Why is text giving way to visual communication?

Traditionally, two cultural norms have made text the natural way to communicate ideas. Firstly, text has always been easy to produce when compared with pictures and video. Second, we have had an inherent respect for complexity — it’s why academic texts and corporate white papers can be hard for the lay person to read. Today, however, both those shibboleths are being broken down. We can shoot high-quality video on our mobile phones, and the number of tools available for visualising ideas is constantly growing.

Visualize.me is a one click tool allowing people to turn their LinkedIn profiles into an infographic. Canva allows presentation-quality graphics to be produced in minutes; and the Typorama app puts elegant graphics in the hands of people with no graphic design experience at all. Tools like these are being developed at an incredible rate. And as the need to communicate clearly in our world of information overload becomes more acute, particularly in the challenge to be heard above the noise, the desire for clarity has overtaken the desire to impress with depth. People simply don’t have the time to devote hours to individual issues; and if they do, they want it to be on their terms — to choose to examine it in more detail.

The revelation for communicators and brand owners is that for an overview of a subject, visualisation is enormously efficient:

  • 90% of the information transmitted to the brain is visual
  • The brain can see — and therefore begin to comprehend — images lasting just 13 milliseconds
  • The eyes can register 36,000 visual messages per hour
  • We can get a sense of a visual scene in less than 0.1 seconds
  • Visuals are processed by the brain an incredible 60000 times faster than text

Not only are visual communications processed many times faster, they are more easily shared and comprehended irrespective of the consumer’s knowledge or education; making it easier for them to make decisions. This is why everything from car dashboards to airline safety cards use iconography and visual representations to get a message across.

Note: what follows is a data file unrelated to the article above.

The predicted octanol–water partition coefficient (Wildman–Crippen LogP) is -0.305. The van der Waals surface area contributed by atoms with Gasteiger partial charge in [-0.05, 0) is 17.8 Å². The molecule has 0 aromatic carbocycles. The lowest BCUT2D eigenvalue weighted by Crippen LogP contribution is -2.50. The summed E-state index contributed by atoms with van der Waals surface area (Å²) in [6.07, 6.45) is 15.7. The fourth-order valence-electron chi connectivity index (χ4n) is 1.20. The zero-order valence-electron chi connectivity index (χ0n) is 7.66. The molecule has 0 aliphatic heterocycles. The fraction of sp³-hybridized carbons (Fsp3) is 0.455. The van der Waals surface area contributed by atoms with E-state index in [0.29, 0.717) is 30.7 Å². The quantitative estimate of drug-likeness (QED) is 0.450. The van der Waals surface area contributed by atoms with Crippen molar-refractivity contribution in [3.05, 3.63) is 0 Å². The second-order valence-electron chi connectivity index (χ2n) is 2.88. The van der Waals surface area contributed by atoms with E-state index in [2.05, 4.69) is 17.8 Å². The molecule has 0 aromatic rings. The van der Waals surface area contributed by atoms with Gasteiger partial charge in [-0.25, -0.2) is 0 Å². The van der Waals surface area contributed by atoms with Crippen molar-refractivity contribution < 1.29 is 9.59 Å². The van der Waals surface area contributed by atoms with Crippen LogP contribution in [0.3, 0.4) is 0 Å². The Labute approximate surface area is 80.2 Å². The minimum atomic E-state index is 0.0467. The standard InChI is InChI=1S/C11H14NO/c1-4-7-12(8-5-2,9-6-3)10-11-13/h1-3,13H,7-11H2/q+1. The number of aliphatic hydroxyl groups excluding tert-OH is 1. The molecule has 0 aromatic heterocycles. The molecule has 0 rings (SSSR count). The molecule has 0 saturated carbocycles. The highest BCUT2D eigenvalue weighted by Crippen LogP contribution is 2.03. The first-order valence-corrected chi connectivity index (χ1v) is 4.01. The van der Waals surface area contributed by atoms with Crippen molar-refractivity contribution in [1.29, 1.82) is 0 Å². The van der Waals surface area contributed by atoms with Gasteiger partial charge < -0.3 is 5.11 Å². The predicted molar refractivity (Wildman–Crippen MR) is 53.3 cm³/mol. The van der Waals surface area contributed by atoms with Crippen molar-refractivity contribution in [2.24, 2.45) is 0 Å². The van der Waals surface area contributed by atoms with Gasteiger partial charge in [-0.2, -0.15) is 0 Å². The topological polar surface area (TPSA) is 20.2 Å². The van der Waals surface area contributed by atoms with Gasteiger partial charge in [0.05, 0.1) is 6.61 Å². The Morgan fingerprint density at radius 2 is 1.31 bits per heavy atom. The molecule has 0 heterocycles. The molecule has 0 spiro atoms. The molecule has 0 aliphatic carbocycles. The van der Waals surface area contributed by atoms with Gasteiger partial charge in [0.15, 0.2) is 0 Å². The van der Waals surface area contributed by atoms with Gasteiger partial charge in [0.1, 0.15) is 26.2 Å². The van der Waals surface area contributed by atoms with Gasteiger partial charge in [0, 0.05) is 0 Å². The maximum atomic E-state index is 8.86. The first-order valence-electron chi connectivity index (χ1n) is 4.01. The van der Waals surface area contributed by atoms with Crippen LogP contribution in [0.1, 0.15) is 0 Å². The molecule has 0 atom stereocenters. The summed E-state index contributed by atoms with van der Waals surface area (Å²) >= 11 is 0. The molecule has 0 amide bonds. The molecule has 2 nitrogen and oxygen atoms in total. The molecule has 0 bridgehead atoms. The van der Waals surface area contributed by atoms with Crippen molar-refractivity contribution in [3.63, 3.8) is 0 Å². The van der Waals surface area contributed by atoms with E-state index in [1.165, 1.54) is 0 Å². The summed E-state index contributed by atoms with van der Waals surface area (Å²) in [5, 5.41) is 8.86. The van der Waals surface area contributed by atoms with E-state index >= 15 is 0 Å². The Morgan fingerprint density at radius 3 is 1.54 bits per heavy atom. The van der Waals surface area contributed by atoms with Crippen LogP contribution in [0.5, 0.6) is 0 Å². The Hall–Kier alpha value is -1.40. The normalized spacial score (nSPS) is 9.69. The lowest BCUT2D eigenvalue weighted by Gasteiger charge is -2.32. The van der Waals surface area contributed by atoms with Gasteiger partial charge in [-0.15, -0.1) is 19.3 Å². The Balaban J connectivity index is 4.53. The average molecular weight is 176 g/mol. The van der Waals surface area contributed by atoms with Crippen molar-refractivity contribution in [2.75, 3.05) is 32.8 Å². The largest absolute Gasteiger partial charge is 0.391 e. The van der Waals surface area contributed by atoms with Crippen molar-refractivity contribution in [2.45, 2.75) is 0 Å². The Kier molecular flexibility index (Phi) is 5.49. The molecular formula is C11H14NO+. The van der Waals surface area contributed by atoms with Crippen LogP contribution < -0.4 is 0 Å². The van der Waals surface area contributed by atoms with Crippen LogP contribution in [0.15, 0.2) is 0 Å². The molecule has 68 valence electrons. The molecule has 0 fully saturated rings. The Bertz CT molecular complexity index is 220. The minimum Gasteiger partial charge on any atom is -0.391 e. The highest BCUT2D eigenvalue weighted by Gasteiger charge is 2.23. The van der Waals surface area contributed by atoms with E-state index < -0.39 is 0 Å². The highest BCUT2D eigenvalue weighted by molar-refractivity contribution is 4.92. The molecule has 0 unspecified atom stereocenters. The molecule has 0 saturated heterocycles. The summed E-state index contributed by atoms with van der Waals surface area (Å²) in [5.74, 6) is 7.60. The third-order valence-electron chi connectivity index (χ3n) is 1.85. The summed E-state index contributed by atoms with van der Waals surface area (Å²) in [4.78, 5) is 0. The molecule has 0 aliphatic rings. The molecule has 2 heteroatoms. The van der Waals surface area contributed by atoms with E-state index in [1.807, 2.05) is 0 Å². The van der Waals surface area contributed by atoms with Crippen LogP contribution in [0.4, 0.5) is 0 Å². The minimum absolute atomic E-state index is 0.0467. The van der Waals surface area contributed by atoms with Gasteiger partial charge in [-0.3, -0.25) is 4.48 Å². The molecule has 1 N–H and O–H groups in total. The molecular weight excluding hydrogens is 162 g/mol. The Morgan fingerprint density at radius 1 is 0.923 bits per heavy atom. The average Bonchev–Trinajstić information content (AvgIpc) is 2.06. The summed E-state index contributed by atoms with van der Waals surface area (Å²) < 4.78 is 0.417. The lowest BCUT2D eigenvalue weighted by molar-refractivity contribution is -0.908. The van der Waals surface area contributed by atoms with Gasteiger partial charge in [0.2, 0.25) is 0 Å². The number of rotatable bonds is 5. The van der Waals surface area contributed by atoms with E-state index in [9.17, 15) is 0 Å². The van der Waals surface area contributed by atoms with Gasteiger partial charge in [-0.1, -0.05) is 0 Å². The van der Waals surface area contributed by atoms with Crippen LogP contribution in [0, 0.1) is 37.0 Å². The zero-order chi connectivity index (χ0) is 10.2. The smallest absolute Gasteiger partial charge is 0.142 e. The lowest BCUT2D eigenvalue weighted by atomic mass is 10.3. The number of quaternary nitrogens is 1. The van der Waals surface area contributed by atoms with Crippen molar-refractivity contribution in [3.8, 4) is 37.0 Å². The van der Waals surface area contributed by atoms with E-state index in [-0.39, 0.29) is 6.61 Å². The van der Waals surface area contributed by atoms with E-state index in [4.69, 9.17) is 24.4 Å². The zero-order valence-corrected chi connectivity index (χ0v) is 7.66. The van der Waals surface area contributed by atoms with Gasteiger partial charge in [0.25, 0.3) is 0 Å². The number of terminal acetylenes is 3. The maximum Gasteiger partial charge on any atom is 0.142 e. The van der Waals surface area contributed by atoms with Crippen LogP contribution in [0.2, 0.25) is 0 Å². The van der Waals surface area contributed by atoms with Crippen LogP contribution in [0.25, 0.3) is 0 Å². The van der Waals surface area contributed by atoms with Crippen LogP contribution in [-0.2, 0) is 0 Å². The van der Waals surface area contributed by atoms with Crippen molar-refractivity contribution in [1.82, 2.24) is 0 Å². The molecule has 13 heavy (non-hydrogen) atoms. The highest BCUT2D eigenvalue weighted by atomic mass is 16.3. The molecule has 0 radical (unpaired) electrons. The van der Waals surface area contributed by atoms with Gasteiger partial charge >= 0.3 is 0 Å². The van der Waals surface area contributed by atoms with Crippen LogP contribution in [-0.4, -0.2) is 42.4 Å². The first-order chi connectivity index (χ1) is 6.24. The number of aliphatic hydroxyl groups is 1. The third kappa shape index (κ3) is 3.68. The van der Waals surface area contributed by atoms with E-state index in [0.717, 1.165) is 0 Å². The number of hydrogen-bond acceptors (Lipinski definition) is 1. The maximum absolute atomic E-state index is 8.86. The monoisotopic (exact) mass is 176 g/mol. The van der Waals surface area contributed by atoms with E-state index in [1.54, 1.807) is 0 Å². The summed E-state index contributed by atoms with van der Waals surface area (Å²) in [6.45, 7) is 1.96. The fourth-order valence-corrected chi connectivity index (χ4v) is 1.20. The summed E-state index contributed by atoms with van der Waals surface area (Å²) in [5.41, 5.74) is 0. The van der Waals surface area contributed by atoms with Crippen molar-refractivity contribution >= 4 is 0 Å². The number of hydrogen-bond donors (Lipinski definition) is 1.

Visualisation also fits our modern consumer lifestyles. In 2015, the Cisco Visual Networking Index reported that mobile video traffic accounted for 55% of total mobile traffic. The amount of total data per smartphone also increased from 2014 (648mb per month) to 2015 (929mb per month). Cisco predicts that by 2019, 80% of internet traffic will be video. The mobile interface is not great for reading text, whereas it’s perfect for video — and a plethora of businesses are starting to use mobile video for education, on-the-job process management and other information-intensive applications.

There are of course risks. In our information-saturated world, it is easy for us to put our trust in elegantly presented ‘facts’ which have little or no validated basis underneath. You certainly cannot trust everything you see online, and consumers will have to be vigilant. But to present rich data usefully, visual cues will become essential. We must simply realise that visual presentations are the tip of an iceberg, under which will be much more knowledge, or very complex analytics to number-crunch towards a visual executive summary. Google, for example, is surely the epitome of big analytics: its music timeline product uses huge amounts of information to help people make sense of musical genres. This allows us to understand key aspects of a subject rapidly, to act on them, and to share them easily, too.